Photographer Rupert Jordan has been working on a quirky concept lately. He wanted to capture London’s landmarks in an “unusual way,” so he decided to use forced perspective to make it seem as if London is under water.
To achieve this, he slapped on his fishing waders and made his way into the Thames river. Standing in the water, he’s able to place his camera low over the waves and capture that strange view he was after.
“The idea actually occurred to me in the winter and I tried to shoot it straight away, but I met with a few problems,” Jordan told us via e-mail. Those problems included low light, not enough waves and, of course, trying not to freeze.
Once the weather warmed up he gave it another shot, and encountered a whole other set of challenges. “At low tide some beaches are revealed. So I had to check out the tide time tables for low tide,” said Jordan. “there are a few spots where it’s completely okay to go onto the beaches … but many are restricted. I had to leap over the railings to get down to the river opposite Battersea Power Station, the London Eye and Parliament.”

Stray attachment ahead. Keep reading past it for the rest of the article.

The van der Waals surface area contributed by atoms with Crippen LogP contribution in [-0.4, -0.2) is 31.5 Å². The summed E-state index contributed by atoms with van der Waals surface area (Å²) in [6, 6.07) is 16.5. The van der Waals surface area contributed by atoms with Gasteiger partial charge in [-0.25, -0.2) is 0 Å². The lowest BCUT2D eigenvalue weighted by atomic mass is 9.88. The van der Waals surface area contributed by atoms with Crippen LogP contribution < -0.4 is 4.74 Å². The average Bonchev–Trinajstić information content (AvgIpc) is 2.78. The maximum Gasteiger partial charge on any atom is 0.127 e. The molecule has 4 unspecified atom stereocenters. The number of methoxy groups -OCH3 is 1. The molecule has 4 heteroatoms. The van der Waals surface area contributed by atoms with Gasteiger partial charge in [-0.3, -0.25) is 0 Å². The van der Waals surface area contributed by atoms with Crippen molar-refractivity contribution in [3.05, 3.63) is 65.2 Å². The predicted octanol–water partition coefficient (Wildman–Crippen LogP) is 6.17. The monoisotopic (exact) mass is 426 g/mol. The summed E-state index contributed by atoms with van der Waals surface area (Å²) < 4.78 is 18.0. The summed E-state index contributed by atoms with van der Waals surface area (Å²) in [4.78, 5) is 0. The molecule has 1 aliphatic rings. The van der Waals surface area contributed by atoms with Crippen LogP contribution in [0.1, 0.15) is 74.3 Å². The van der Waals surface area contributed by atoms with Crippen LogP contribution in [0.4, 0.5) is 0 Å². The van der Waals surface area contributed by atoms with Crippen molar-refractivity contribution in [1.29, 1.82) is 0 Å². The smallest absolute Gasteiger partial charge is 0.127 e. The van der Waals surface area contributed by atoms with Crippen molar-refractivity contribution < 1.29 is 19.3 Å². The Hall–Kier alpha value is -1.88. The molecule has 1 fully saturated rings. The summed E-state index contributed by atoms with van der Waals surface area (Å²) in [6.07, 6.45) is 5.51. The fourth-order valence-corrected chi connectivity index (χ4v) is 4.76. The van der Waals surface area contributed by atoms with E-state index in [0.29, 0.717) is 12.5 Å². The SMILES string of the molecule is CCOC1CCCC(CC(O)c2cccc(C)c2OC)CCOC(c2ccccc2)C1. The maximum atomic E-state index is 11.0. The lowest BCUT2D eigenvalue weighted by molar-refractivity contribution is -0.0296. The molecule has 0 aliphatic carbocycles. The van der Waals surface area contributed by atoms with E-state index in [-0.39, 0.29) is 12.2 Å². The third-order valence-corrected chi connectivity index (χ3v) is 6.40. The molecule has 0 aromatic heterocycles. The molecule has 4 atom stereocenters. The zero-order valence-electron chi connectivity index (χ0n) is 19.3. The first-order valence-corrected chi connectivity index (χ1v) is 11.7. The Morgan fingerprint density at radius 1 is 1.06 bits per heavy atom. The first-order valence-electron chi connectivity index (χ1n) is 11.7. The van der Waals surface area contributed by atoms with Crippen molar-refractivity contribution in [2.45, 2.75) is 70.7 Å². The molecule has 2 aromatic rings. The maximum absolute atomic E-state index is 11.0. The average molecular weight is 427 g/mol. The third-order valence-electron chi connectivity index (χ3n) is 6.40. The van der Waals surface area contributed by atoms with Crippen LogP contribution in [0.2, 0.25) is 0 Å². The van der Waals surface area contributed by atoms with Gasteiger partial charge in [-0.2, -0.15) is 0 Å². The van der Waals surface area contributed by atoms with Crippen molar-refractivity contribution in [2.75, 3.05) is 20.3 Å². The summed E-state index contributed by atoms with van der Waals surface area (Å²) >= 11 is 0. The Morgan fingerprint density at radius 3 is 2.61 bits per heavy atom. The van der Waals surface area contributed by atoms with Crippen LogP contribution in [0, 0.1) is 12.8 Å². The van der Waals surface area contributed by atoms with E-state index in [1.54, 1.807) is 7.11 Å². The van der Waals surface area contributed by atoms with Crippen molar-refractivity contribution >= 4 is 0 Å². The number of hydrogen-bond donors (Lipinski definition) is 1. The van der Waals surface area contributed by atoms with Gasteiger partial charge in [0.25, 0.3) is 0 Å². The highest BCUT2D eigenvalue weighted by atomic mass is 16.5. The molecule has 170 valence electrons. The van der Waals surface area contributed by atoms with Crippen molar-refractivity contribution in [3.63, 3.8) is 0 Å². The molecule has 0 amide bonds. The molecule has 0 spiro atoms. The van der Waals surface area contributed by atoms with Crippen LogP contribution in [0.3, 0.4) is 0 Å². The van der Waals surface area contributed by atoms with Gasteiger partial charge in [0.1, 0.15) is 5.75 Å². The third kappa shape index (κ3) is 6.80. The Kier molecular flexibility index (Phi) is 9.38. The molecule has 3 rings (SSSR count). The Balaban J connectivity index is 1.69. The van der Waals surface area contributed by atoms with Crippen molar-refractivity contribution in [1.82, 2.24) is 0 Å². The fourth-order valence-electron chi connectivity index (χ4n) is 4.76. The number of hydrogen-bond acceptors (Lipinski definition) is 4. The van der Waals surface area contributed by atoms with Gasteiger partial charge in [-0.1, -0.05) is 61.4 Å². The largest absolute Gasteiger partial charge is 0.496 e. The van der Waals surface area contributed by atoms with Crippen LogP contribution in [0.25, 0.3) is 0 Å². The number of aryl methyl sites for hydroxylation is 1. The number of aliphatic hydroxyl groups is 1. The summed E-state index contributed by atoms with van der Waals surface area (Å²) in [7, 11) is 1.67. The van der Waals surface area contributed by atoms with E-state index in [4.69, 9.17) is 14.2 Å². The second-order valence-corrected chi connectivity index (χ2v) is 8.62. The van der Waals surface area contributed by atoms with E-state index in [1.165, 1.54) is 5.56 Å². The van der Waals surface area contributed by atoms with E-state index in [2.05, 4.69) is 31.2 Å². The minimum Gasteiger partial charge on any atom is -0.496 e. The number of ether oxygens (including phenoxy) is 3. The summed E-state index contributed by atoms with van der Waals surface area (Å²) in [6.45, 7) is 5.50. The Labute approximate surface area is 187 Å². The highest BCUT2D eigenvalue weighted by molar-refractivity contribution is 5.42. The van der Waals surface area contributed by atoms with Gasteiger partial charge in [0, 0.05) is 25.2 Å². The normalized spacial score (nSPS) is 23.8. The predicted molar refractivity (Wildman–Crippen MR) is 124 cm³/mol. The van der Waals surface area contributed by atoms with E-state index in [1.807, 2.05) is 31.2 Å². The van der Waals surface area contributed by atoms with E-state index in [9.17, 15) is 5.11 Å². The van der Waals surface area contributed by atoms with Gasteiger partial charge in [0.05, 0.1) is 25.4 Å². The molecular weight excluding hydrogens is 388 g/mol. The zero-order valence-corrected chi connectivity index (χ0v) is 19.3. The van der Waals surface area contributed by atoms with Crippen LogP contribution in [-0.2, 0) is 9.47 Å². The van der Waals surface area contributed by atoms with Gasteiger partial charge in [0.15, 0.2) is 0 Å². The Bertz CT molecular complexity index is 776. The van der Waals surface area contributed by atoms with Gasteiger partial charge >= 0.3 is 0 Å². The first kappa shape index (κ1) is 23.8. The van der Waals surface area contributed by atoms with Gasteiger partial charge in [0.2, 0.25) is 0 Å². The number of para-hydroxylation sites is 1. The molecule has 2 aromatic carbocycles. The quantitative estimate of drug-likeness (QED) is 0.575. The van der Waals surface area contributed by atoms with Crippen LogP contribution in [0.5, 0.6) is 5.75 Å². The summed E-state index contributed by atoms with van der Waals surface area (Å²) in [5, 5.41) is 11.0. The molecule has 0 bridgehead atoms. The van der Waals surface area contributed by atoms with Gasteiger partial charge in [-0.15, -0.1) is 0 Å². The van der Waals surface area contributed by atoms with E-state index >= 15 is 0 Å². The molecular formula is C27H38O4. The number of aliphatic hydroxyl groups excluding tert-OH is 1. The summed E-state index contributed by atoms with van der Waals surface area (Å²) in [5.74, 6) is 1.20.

He got what he was looking for though: the resulting photos show London landmarks such as the Battersea Power Station (made famous in part by being featured on the cover of Pink Floyd’s Animals album), the London Eye ferris wheel, the Parliament Building and St. Paul’s cathedral all poking out from the water, seemingly submerged.
In order to get the depth of field he wanted, he decided to use a small-ish sensor. And so instead of using an SLR, he opted for a Sony RX100 (kept safe in a Nauticam Housing), always shooting RAW and exposing around 1/800 of a second at an aperture of f/11 and an ISO of 400.
The hope is to take the project further and photograph more buildings, but not every building is ideal, and there are those restrictions he mentioned. “It does work better when they’re taller than the surrounding buildings, and of course I need to be able to get down to the river opposite,” explained Jordan. “There aren’t that many places, so it might mean getting in a small boat …”